The demographic impact of WWI

The demographic impact of WWI

Georgia Allan 06 Aug, 2014

We recently marked the centenary of the beginning of World War I. We thought we would take a look back and see what was happening in Australia and what the population of Australia was like in 1914, at the outbreak of war. Hopefully it will give some more context in which to view the impacts of the War.


Joseph Cook was Prime Minister, a Liberal MP from the Parramatta area. He lost the 1914 Federal election held in September, and Andrew Fisher from the Labor Party won the Prime Ministership (he was from the Wide Bay area in Queensland). Melbourne was still the administrative capital of Australia; Canberra was yet to be built. Also, Australia was suffering its worst drought to that point in history and thus had very low agricultural yields. The population of Australia in 1914 was 4,948,990 and the current official population is 23,135,281. That’s growth of just under 370%! New South Wales had by far the largest proportion of the population, it still did at the 2011 Census, but its dominance has decreased, as you can see in the graph below.


The age structure of the Australian population in 1911 (the closest Census year) was much, much younger, with 0-4 year olds being the largest group. In 2011, the largest age group was those aged 40-44.


The crude birth rate (number of births per 1,000 population) was 27.9 in 2014 and 13.6 in 2012. So we are having roughly half the number of babies per 1,000 population as we were before the start of World War I. There are a huge number of reasons for the decline in fertility levels in Australia, but one is the decline in infant mortality. In 1914 this was 71.5 infant deaths per 1,000 live births, and decreased dramatically to only 3.3 in 2012. Life expectancy has also changed dramatically since 1914 when it was 55.2 years for males and 58.8 for females. Current life expectancy figures for 2012 state 79.9 years for men and 84.3 years for women. It’s hard to imagine life expectancy being less than retirement age (which was 65 in 1914) Today, Australia has much cultural diversity, but in 1914 Australia was under the White Australia Policy. At the 2011 Census, 24.6% of the Australian population reported being born overseas, compared to 17.7% in the 1911 Census. Below is a comparison of the top 10 countries of birth:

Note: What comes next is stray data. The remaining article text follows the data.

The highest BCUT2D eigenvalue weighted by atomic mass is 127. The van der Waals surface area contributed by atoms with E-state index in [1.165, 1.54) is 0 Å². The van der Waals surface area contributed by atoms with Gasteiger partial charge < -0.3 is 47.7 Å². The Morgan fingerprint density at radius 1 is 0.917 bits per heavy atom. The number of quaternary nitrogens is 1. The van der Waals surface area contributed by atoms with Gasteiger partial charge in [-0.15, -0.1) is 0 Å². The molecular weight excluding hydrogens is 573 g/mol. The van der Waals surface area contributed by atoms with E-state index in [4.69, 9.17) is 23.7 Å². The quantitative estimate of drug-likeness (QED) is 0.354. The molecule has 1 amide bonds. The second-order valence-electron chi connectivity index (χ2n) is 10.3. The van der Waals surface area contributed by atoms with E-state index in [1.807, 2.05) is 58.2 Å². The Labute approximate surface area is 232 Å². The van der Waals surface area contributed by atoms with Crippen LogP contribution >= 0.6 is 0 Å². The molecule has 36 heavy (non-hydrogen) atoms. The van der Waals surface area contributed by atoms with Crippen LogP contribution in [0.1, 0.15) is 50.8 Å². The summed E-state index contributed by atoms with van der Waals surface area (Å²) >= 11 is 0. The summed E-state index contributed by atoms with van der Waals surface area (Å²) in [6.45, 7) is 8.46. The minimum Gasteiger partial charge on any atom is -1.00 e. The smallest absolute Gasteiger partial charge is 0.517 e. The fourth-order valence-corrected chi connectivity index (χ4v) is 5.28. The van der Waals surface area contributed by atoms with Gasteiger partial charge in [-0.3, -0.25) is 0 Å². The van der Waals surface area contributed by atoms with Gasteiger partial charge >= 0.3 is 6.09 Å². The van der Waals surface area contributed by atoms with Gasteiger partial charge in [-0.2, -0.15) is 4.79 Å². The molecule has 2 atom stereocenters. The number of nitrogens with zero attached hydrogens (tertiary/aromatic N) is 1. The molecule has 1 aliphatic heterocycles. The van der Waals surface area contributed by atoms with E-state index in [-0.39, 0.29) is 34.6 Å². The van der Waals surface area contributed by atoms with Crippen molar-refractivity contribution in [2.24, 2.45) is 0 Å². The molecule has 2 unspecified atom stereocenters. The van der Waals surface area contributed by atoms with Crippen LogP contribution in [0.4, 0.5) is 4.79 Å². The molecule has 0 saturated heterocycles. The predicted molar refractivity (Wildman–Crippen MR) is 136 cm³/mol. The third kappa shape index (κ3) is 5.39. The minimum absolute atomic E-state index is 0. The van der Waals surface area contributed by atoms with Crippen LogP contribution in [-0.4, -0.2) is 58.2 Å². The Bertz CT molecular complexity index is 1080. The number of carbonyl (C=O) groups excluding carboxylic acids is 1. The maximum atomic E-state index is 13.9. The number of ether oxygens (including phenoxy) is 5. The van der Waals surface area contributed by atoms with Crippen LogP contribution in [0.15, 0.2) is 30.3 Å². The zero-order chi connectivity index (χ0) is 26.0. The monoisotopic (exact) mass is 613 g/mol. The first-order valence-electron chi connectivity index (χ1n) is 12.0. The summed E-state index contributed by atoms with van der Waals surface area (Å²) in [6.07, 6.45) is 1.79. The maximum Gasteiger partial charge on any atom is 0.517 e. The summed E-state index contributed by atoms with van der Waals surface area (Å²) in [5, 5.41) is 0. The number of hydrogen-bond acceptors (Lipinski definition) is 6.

1911 2011
1 United Kingdom United Kingdom
2 Germany New Zealand
3 New Zealand China
4 China India
5 Italy Italy
6 British India Vietnam
7 United States of America Philippines
8 Denmark South Africa
9 Sweden Malaysia
10 Russia Germany

Australia was a very different country in 1914, which is why the impacts of World War I were so devastating. These impacts will be looked at from a demographic perspective in an up coming blog! To access detailed demographic information about populations across Australia, visit our online demographic resource centre.

Georgia Allan

Georgia completed a Masters in Population Studies and Demography at Flinders University in Adelaide. At .id, Georgia is a consultant in .id's housing team. She was heavily involved in the creation and continued development of, the online tool developed to give councils an accessible evidence base for planning and advocacy. Georgia has prepared housing demand and supply analysis for a range of councils, including those in inner-city, middle ring, growth and peri-urban areas. When not in the office, she is likely to be cooking, knitting, crocheting, or buried in a good book.

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